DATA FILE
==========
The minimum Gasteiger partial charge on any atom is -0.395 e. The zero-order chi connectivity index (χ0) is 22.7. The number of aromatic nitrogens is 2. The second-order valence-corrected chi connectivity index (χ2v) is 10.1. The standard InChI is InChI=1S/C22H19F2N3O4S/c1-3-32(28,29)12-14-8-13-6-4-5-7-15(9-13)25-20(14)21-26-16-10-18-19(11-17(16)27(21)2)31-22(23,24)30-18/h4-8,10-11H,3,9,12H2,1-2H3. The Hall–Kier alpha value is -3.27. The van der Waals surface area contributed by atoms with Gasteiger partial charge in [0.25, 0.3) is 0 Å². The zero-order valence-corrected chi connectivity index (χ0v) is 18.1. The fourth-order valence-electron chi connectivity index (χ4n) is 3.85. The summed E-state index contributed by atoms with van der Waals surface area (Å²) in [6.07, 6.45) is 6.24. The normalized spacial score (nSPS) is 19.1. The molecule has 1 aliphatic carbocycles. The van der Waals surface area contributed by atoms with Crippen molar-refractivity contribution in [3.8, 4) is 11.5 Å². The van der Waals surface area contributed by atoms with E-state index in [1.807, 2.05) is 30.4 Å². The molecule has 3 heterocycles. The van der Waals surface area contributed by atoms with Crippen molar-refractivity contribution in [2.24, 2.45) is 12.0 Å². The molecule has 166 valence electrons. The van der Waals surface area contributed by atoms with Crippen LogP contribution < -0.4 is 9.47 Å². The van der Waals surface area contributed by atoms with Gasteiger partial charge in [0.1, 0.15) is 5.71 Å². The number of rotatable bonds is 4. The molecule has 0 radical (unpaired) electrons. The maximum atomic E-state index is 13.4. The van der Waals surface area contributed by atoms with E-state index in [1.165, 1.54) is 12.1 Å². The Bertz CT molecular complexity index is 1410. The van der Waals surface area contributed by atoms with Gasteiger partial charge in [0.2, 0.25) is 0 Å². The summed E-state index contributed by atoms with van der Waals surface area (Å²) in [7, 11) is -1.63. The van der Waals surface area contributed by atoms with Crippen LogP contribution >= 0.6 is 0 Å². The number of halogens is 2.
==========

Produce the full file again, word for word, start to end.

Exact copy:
The minimum Gasteiger partial charge on any atom is -0.395 e. The zero-order chi connectivity index (χ0) is 22.7. The number of aromatic nitrogens is 2. The second-order valence-corrected chi connectivity index (χ2v) is 10.1. The standard InChI is InChI=1S/C22H19F2N3O4S/c1-3-32(28,29)12-14-8-13-6-4-5-7-15(9-13)25-20(14)21-26-16-10-18-19(11-17(16)27(21)2)31-22(23,24)30-18/h4-8,10-11H,3,9,12H2,1-2H3. The Hall–Kier alpha value is -3.27. The van der Waals surface area contributed by atoms with Gasteiger partial charge in [0.25, 0.3) is 0 Å². The zero-order valence-corrected chi connectivity index (χ0v) is 18.1. The fourth-order valence-electron chi connectivity index (χ4n) is 3.85. The summed E-state index contributed by atoms with van der Waals surface area (Å²) in [6.07, 6.45) is 6.24. The normalized spacial score (nSPS) is 19.1. The molecule has 1 aliphatic carbocycles. The van der Waals surface area contributed by atoms with Crippen molar-refractivity contribution in [3.8, 4) is 11.5 Å². The van der Waals surface area contributed by atoms with E-state index in [1.807, 2.05) is 30.4 Å². The molecule has 3 heterocycles. The van der Waals surface area contributed by atoms with Crippen molar-refractivity contribution in [2.24, 2.45) is 12.0 Å². The molecule has 166 valence electrons. The van der Waals surface area contributed by atoms with Crippen LogP contribution < -0.4 is 9.47 Å². The van der Waals surface area contributed by atoms with Gasteiger partial charge in [0.1, 0.15) is 5.71 Å². The number of rotatable bonds is 4. The molecule has 0 radical (unpaired) electrons. The maximum atomic E-state index is 13.4. The van der Waals surface area contributed by atoms with E-state index in [1.165, 1.54) is 12.1 Å². The Bertz CT molecular complexity index is 1410. The van der Waals surface area contributed by atoms with Gasteiger partial charge in [0.2, 0.25) is 0 Å². The summed E-state index contributed by atoms with van der Waals surface area (Å²) in [7, 11) is -1.63. The van der Waals surface area contributed by atoms with Crippen LogP contribution >= 0.6 is 0 Å². The number of halogens is 2.